Free Resources Replace Textbooks
Since 2014 nearly 10,000 Northern Essex Community College students have realized close to a $1.5 million in textbook savings thanks to Open Educational Resources or OER as it is known on college campuses.
History books, as well as other expensive texts, are becoming…well history as faculty move toward creating courses using OER.
What is OER?
By definition, OER includes teaching, learning, and research resources that are available for free or low cost to anyone with access to a digital device such as a tablet, phone, or computer. The resources reside in the public domain or have been released under an intellectual property license that permits free use and repurposing of the material.
By design, it is another initiative Northern Essex is using to create an affordable and accessible college education for its students. During last fall’s semester alone NECC had 53 courses for a total of 90 sections that included OER materials. Nearly 70 faculty members have replaced commercial texts with open educational resources.
Northern Essex has Early Childhood Education Professor Jody Carson and Sue Tashjian, coordinator of NECC’s instructional technology, to thank for making the college an early adopter of OER. They have trumpeted its merits since they introduced the free OER to the NECC campus back in 2014 with a textbook task force.
“The average college student typically spend $1,200 a year on textbooks,” said Tashjian. “This program encourages faculty to use free, open educational resources (OER) in place of expensive textbooks.”
How OER Started
“NECC’s Textbook Task Force started as a way to save students money, but it has turned into so much more. OERs have changed the way faculty are teaching and the way students are learning,” Carson said.
That task force evolved into NECC’s “Adopt Open Program,” which in turn developed into a statewide initiative titled “The Massachusetts Community Colleges Go Open Project”. This was a finalist in 2018 for the prestigious Bellwether Award, sponsored by the Institute of Higher Education at the University of Florida. The award focuses on cutting-edge, trendsetting programs. It was one of 10 in the nation selected.
Go Open gave faculty across the state’s public higher education institutions an opportunity to embrace the concept of free or low-cost (under $40) course materials for their students. Faculty are taking advantage of professional development opportunities for implementing OER on a broader scale.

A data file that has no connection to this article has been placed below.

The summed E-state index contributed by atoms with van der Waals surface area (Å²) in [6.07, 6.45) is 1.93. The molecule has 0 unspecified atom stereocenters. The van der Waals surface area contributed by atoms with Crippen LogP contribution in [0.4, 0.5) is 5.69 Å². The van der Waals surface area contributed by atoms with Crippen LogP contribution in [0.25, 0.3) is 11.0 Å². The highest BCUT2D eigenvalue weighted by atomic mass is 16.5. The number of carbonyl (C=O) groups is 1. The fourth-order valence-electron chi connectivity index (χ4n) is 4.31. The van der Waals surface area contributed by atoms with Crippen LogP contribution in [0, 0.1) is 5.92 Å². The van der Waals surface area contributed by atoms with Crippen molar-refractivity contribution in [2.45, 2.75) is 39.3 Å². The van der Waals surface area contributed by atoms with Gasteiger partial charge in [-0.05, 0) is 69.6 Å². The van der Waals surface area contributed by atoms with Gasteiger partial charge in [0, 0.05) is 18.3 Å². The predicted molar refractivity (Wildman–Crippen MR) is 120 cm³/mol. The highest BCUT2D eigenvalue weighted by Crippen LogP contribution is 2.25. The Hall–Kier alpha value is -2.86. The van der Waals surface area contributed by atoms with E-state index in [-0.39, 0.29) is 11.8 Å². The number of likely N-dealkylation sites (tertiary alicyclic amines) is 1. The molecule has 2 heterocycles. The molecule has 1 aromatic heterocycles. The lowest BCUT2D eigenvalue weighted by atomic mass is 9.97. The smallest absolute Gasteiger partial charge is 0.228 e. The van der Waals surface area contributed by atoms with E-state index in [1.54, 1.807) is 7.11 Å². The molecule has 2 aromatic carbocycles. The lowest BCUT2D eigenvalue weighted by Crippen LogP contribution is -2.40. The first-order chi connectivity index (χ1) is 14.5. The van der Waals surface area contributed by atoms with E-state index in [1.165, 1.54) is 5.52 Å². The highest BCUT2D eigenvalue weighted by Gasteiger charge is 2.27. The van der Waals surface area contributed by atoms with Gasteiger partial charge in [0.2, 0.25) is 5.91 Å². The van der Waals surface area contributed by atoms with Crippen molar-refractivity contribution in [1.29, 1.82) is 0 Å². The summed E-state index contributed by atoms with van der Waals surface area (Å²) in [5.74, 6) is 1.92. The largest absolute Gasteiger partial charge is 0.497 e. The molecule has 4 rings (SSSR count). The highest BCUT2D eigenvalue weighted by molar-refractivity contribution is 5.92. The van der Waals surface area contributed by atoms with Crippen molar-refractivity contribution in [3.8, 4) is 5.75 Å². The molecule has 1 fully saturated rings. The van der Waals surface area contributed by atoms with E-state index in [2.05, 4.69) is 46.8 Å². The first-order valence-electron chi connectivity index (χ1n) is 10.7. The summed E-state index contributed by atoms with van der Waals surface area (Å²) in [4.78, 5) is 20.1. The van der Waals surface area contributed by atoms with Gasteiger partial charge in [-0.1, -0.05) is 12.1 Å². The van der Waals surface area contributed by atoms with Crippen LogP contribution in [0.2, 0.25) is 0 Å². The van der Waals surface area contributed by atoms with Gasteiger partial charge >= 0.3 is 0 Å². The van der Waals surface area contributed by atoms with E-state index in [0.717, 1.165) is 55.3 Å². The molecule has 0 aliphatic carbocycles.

OER at NECC and Beyond
Carson and Tashjian, were recently appointed as members of the newly formed OER Working Group under the direction of the Massachusetts Department of Higher Education. The Working Group is charged with expanding the use of OER statewide to make public higher education affordable and accessible for all students.
“I am very excited to see the OER movement gain momentum and support in Massachusetts,” said Tashjian. “Having the resources from the Department of Higher Education will allow us to explore opportunities for implementing OER on a broader scale.”
What does the cost savings mean for the students? According to Tashjian and Carson they hear a variety of comments from grateful students. Some apply the savings to paying off their tuition and fees, while others are able to purchase other books necessary for other classes. Still others say they are able to enroll in additional classes and finally some say the money covers basics like the cost of food and transportation.
“We are all about student success and free access to educational resources translates into student success,” said Carson.
NECC is making it easier than ever for students to narrow their course options. They now have the ability to research which courses offer open educational resources instead of texts. The course search tool has a “free access: low-cost/no-cost textbooks” box that can be checked when a student is researching course options.